Here is a study by a contemporary scholar who explains this in regard to which animals were to be sacrificed. The relevant section is III.D – IV.A. The whole study, however, is really interesting.
One challenge that comes along with living this diet (and the rest of the total distinction from Gentiles) is the reintegration of Jews with Gentile people and food after thousands of year of separating themselves. They’re so accustomed to the distinctions, that it has become signs of who they are–Gentiles knew Jews are the ones who lived apart, circumcised, ate differently, etc. Jews prided themselves on those differences. When Jesus broke down those walls of separation with His New Covenant, it was hard for Jews to accept. Even the Apostles struggled to adjust to this new way (see comments on Peter and Acts 10 below). Paul’s letter to the Romans is an extended treatise on how following the Jewish law isn’t what saves someone, but rather it is faith in Christ that initially saves us and living it out in love that preserves that salvation. In chapter 14, Paul specifically describes diet, saying that if someone wishes to continue to follow the Jewish diet as a way of honoring the Lord through abstaining, that’s fine, but if another person wishes to eat all foods in honor of God freeing us from His temporary restriction, that’s fine too–as long as they don’t condemn the other.
Let not him who eats despise him who abstains, and let not him who abstains pass judgment on him who eats; for God has welcomed him. (Romans 14:3)
He who eats, eats in honor of the Lord, since he gives thanks to God; while he who abstains, abstains in honor of the Lord and gives thanks to God. (v. 6)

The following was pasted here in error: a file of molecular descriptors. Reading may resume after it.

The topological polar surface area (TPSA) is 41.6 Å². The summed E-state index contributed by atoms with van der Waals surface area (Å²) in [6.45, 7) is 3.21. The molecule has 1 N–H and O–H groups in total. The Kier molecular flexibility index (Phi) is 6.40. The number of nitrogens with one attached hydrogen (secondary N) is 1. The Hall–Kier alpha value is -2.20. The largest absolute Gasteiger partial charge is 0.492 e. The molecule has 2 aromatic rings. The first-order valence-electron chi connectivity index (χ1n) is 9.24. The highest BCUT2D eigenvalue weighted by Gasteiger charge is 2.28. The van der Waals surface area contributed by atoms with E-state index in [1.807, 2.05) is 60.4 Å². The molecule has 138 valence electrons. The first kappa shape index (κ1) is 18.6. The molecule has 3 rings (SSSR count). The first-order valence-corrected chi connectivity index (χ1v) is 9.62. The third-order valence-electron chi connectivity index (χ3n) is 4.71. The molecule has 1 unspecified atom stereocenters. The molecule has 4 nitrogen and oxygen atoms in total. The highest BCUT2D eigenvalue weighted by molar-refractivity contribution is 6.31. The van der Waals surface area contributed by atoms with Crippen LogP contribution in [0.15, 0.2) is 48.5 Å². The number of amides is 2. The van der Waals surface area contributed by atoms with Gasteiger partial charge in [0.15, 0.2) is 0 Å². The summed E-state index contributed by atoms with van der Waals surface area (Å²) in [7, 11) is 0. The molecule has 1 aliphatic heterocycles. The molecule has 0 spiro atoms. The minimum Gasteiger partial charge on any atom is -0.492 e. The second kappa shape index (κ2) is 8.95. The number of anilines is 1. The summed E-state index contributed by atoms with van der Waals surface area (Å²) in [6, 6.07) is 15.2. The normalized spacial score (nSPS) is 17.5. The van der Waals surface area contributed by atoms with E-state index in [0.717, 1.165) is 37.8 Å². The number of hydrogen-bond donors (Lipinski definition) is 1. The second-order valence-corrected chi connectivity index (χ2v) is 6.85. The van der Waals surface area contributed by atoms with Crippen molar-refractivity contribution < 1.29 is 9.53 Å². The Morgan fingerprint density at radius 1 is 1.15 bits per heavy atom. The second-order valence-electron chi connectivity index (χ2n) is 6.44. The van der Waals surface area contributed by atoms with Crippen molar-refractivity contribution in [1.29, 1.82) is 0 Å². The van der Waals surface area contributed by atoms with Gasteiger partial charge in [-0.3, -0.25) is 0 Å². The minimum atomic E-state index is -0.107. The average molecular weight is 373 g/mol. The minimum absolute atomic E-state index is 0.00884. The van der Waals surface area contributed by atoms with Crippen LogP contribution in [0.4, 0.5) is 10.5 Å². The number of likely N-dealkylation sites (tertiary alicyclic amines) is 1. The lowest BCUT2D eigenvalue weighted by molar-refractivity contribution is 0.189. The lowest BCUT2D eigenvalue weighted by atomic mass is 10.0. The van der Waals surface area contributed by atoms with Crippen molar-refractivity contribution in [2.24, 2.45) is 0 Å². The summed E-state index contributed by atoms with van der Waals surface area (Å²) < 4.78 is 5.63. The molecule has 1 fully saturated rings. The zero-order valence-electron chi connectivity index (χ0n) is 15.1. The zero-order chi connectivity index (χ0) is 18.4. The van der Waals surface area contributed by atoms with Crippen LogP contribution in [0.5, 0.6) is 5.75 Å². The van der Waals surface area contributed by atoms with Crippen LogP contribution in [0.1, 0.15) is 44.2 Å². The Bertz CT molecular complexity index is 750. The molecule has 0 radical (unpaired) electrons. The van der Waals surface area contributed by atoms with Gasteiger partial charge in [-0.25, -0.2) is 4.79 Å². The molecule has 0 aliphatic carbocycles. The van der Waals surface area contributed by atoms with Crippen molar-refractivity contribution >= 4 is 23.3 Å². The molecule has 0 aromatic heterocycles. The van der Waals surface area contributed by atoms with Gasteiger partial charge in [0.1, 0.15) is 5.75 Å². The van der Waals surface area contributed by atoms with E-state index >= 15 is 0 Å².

…nothing is unclean in itself… (v. 14)
Do not let what is good to you be spoken of as evil. For the kingdom of God does not mean food and drink but righteousness and peace and joy in the Holy Spirit; he who thus serves Christ is acceptable to God… (v. 16-18)
Everything is indeed clean… (v. 20)
220px-saint_augustine_by_philippe_de_champaigneAugustine, in his letter Contra Faustum, explains the distinction between OT moral
precepts (those that truly distinguish good/evil acts and are retained in the NT) and OT symbolic precepts (those that were meant to teach the Hebrew people, prepare them for Jesus’ coming, and/or make some other temporary point, but were not, in and of themselves, moral). He clearly taught that the dietary laws were symbolic precepts that are no longer necessary to follow physically, but that we must look at that to which the law pointed. See below:
6 (emphasis mine):  …And you persist in making out an opposition in us to the Old Testament, because we consider no flesh unclean: according to the opinion of the apostle, “To the pure all things are pure;” (Titus 1:15) and according to the saying of our Lord Himself, “Not that which goes into your mouth defiles you, but that which comes out.” (Matthew 16:11) …